Termites are economically important because their wood feeding affects human residential and business environments. Termites are also ecologically important because they digest one of the most abundant macromolecules on land, cellulose. Termites are social insects that eat plants, from grasses to hard wood. But they cannot digest this diet, rich in cellulose, without small organisms that live in their gut known as endosymbionts. The diet of termites varies among species, and so too does the type of endosymbiont found in their gut. It is possible that termites have changed diets and changed endosymbionts multiple times during their evolution. This project uses genetic, behavioral, diet, and morphological (appearance) traits to understand termite evolution. In addition, this research will focus on mentoring, recruiting and retaining students from underprivileged or underrepresented groups in science. This goal will be reached using an academic pipeline extending from Newark High Schools to undergraduate study at Rutgers University and ultimately to graduate research. Students from Newark high schools will be trained in fieldwork and the scientific method via Aim High, an existing program through Rutgers University, increasing recruitment of underprivileged students to post-secondary education. Undergraduate and graduate students will gain teaching experience through Aim High, while also being trained in laboratory and fieldwork.This project will test large,comprehensive phylogenetic hypotheses of Termitoidea and their endosymbionts with a thorough, global taxon sample. Phylogenetic reconstructions will be based on both molecular and morphological data, and will be analyzed for co-evolutionary patterns. Divergence estimation analyses, biogeographical analyses and ancestral-state reconstruction will allow us to evaluate the timing of shifts in functional and phylogenetic diversity globally. Diversification rate shifts in the lower termites will be estimated, and evaluated in the context of diet, behavior and morphological adaptations. This work will be used to address the question of which came first for termite evolution, shifts in diet or shifts in the endosymbiont microbes living in their guts? It further examines how these changes drove the evolution of termite social behavior? By using knowledge of relationships in testing for the correlation of ecological roles and endosymbiont diversity with termite morphology and diet, researchers can determine what aspects of termite life history led to the formation of new species.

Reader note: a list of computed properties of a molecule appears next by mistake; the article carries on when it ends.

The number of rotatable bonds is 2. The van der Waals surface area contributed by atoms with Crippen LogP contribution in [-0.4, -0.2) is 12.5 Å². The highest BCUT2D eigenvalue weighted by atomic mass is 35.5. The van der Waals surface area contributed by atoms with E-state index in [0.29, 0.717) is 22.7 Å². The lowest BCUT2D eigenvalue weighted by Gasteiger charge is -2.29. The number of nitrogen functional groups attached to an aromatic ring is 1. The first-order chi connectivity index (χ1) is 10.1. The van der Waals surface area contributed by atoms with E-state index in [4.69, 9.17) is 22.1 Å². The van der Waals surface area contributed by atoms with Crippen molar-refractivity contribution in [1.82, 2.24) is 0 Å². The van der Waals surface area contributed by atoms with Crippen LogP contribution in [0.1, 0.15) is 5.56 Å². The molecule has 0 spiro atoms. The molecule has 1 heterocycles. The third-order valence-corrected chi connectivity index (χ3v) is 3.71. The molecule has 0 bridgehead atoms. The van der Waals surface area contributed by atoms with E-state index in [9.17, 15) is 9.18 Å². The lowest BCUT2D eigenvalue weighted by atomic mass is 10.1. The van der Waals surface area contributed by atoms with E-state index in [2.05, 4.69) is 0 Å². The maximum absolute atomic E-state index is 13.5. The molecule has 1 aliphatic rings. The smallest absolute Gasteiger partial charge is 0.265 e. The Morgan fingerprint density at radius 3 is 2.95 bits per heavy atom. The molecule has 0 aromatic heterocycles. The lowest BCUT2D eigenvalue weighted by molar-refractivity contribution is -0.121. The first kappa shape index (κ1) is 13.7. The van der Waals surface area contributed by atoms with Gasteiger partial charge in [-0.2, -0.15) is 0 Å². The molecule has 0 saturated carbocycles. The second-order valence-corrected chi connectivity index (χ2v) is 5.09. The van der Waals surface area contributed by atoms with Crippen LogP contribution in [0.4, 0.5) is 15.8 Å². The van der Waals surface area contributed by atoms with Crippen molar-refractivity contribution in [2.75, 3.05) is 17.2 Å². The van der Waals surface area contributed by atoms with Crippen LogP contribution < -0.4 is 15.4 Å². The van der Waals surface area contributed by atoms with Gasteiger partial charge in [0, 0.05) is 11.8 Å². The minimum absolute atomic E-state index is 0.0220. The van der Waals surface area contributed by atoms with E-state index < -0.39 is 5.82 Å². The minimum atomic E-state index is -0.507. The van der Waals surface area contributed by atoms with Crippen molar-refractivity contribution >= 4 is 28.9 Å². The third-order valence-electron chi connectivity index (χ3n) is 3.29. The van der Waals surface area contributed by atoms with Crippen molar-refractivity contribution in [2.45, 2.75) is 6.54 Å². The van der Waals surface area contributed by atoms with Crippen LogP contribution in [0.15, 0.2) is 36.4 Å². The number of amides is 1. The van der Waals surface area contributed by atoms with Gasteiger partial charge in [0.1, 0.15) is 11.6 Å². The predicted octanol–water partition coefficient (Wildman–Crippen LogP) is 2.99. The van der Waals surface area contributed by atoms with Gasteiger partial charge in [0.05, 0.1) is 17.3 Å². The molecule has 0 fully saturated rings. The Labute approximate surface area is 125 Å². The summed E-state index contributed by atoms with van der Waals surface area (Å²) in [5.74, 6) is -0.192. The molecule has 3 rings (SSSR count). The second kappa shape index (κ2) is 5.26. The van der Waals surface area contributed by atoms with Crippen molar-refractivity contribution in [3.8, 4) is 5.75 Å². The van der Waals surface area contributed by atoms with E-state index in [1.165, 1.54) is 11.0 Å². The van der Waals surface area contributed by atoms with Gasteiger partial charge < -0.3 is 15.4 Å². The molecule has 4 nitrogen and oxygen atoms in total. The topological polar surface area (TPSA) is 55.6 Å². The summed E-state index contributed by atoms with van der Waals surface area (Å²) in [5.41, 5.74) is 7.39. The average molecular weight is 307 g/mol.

|Effective start/end date||3/15/15 → 2/29/20|
- National Science Foundation (National Science Foundation (NSF))
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